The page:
With the Commentary by Śaṅkarācārya
by George Thibaut | 1890 | 203,611 words
The Brahma sūtras (aka. Vedānta Sūtras) are one of the three canonical texts of the Vedānta school of Hindu philosophy. The Brahma sūtra is the exposition of the philosophy of the Upanishads. It is an attempt to systematise the various strands of the Upanishads which form the background of the orthodox systems of thought....
28. For thus it is in the (individual) Self also, and various (creations exist in gods, &c.).
Nor is there any reason to find fault with the doctrine that there can be a manifold creation in the one Self, without destroying its character. For Scripture teaches us that there exists a multiform creation in the one Self of a dreaming person, 'There are no chariots in that state, no horses, no roads, but he himself creates chariots, horses, and roads' (Bṛ. Up. IV, 3, 10). In ordinary life too multiform creations, elephants, horses, and the like are seen to exist in gods, &c., and magicians without interfering with the unity of their being. Thus a multiform creation may exist in Brahman also, one as it is, without divesting it of its character of unity.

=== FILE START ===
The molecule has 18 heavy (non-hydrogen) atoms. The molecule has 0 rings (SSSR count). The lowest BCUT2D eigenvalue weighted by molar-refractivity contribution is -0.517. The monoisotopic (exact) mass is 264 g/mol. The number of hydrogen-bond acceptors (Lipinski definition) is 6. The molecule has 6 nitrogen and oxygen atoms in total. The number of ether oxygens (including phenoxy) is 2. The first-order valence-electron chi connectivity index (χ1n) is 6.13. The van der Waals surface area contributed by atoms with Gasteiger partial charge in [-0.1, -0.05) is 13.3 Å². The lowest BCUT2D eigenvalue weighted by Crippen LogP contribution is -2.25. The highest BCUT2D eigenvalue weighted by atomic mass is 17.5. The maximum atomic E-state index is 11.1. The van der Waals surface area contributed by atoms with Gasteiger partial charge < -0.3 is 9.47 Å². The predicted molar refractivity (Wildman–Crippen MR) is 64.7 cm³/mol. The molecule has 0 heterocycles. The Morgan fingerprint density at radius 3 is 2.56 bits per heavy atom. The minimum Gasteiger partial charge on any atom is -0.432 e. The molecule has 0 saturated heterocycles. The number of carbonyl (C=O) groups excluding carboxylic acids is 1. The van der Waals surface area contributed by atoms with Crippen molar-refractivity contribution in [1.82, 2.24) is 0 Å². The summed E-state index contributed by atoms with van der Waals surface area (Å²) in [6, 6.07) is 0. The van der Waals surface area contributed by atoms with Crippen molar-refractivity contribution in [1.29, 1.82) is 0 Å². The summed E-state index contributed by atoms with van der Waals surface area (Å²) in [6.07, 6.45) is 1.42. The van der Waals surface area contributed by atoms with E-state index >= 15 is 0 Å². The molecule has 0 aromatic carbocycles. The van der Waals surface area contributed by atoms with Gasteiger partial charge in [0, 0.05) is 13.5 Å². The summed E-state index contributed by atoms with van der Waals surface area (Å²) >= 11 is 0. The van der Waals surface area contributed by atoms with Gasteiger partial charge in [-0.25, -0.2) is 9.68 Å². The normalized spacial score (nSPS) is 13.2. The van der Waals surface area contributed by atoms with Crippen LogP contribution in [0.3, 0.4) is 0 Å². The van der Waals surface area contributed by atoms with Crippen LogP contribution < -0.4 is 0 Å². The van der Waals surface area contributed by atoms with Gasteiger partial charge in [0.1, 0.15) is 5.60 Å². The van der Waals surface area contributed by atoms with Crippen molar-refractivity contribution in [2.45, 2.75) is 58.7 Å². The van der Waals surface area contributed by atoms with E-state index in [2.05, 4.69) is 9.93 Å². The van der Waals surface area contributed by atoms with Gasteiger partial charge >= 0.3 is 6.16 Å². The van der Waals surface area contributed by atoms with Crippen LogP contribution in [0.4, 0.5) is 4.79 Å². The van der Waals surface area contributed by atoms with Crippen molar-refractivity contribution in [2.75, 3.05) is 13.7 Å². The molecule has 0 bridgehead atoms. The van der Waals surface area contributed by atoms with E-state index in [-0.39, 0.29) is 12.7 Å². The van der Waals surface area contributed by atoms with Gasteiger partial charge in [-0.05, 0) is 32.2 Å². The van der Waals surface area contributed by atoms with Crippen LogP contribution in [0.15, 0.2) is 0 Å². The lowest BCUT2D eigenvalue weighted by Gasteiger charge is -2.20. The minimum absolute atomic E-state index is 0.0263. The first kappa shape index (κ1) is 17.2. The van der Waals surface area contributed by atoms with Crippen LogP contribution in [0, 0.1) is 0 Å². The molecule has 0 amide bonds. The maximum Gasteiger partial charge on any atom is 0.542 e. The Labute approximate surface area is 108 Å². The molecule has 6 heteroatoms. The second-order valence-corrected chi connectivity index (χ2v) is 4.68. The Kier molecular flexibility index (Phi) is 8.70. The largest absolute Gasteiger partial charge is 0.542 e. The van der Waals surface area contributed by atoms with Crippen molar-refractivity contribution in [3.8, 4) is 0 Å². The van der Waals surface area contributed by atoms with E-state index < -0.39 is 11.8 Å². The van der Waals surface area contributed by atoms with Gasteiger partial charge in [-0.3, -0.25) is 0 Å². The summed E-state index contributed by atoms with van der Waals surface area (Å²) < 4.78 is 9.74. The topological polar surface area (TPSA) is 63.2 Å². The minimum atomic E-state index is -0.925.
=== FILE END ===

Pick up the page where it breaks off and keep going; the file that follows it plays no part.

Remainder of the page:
Footnotes and references:
This is the way in which Śaṅkara divides the Sūtra; Ān. Gi. remarks to 'loke'po, &c.: ātmani ceti vyākhyāya vicitrāś ca hīti vyācaṣṭe.'